So as to ensure that each user and website administrator is well aware of this change, a message will be displayed “when visiting sites which are still using V2 URLs advising they will shortly be deprecated and the site will be inaccessible unless it is updated to version 3 of onion services“.
Yesterday the Information Commissioner’s Office (ICO) reported that it had fined American Express Services Europe Ltd. (Amex) £90,000 for sending four million unlawful, unsolicited marketing emails.
IT news site The Register has done some number crunching and worked out that the fine imposed by the ICO is equivalent to 0.021p per offending email or 0.009 per cent of Amex’s annual profits.
The regulator instigated investigations after receiving complaints from American Express customers who had specifically opted out of receiving marketing information. During its investigation the ICO found that American Express had sent over 50 million so-called “servicing emails” to customers (which anyone sensible would call spam. Ed.). The ICO revealed that between 1st June 2018 and 21st May 2019, over 4 million of those emails were marketing emails, designed to encourage customers to make purchases on their cards, thus benefiting the company financially.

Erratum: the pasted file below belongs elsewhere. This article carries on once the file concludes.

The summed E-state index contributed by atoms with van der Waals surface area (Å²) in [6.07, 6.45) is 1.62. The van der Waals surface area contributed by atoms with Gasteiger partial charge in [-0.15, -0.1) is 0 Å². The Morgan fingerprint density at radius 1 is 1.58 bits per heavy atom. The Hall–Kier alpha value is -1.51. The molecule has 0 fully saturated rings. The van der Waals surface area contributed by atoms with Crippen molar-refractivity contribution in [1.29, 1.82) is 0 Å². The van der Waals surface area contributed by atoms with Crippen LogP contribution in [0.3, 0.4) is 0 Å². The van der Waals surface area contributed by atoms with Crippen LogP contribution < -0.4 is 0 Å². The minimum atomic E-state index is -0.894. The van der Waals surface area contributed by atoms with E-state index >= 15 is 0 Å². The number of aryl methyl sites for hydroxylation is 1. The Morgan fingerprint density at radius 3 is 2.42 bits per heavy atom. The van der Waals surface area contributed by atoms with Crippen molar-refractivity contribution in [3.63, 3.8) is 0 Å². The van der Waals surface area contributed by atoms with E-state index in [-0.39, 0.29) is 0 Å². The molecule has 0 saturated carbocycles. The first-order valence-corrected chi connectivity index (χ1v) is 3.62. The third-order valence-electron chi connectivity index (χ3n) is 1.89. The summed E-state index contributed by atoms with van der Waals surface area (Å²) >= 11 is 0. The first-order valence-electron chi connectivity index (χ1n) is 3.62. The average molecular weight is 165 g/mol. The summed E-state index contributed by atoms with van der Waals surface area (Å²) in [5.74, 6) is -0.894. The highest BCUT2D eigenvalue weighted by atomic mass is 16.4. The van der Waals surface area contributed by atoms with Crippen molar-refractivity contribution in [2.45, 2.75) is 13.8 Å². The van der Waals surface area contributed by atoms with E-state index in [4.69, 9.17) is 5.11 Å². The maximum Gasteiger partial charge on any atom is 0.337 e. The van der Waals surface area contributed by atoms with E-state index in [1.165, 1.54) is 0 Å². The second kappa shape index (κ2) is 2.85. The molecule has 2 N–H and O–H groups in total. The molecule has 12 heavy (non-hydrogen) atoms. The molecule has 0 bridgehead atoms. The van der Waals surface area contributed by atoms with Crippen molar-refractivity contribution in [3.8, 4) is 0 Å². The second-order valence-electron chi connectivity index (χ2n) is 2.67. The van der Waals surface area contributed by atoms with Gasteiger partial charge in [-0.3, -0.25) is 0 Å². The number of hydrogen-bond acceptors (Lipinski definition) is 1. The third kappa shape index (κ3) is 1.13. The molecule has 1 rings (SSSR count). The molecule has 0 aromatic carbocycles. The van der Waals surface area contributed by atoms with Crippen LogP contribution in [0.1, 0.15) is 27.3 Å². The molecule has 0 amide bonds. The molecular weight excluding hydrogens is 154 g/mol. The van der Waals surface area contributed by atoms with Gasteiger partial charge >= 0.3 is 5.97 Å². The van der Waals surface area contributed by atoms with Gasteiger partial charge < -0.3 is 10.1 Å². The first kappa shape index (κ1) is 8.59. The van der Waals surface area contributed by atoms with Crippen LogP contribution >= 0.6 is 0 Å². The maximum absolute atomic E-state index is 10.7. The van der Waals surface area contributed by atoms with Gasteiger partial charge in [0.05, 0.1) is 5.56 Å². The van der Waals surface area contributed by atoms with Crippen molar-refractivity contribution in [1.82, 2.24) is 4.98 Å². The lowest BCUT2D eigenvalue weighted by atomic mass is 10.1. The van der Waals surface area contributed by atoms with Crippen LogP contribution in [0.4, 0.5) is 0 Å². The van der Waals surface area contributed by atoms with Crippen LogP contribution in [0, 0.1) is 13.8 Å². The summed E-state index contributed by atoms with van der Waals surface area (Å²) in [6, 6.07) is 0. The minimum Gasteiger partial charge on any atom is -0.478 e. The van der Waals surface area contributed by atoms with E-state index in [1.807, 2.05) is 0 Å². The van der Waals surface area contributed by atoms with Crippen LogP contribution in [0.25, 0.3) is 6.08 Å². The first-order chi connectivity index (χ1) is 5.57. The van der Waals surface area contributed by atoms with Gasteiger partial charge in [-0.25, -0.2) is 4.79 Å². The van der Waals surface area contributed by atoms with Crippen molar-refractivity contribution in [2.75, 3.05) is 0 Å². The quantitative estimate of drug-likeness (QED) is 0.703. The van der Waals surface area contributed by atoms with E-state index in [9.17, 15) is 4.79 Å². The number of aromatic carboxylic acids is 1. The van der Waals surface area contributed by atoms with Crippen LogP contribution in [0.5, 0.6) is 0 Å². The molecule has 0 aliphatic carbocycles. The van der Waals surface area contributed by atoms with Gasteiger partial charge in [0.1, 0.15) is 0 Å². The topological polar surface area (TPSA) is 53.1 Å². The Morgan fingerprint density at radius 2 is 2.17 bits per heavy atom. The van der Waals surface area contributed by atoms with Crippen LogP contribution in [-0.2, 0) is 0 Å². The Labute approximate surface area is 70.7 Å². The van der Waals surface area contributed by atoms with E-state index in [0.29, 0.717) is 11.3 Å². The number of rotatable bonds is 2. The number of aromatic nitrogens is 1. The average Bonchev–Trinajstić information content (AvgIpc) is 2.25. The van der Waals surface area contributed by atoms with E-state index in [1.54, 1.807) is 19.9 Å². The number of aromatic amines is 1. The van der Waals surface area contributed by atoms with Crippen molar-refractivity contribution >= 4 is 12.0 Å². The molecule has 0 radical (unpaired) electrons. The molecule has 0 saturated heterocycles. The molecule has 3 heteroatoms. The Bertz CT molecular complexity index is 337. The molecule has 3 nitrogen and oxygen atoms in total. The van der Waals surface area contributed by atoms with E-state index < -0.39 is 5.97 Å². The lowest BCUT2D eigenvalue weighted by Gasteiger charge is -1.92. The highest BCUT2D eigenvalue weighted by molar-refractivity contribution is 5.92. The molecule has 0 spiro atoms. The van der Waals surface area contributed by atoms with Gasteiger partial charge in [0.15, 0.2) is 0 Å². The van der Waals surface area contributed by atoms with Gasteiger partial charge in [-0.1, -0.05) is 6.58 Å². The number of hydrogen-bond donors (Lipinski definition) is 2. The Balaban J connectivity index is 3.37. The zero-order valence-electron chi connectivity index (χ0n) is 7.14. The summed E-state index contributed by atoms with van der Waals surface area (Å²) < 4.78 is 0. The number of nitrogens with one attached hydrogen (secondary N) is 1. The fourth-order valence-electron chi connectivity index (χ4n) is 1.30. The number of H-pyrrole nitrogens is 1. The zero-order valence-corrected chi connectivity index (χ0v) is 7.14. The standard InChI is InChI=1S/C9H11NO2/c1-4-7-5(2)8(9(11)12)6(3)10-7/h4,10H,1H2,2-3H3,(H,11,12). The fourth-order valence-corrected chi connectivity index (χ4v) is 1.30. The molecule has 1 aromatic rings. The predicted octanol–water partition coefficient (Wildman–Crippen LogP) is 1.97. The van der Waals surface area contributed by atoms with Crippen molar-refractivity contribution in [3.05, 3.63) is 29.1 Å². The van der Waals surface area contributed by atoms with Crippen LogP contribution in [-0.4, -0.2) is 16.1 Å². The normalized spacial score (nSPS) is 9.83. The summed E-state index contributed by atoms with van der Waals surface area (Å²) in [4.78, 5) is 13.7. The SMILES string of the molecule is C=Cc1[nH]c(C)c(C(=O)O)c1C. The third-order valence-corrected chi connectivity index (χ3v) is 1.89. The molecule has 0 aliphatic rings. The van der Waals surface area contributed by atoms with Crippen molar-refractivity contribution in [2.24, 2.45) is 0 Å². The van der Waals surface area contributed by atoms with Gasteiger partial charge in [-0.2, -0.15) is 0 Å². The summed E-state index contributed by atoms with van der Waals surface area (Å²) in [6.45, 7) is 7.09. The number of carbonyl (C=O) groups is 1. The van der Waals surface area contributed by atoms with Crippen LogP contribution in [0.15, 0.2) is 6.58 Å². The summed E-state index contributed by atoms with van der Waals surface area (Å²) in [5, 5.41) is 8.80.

Andy Curry, the ICO’s Head of Investigations said:
This is a clear example of a company getting it wrong and now facing the reputational consequences of that error.
The emails in question all clearly contained marketing material, as they sought to persuade and encourage customers to use their card to make purchases. Amex’s arguments, which included, that customers would be disadvantaged if they weren’t aware of campaigns, and that the emails were a requirement of its Credit Agreements with customers, were groundless.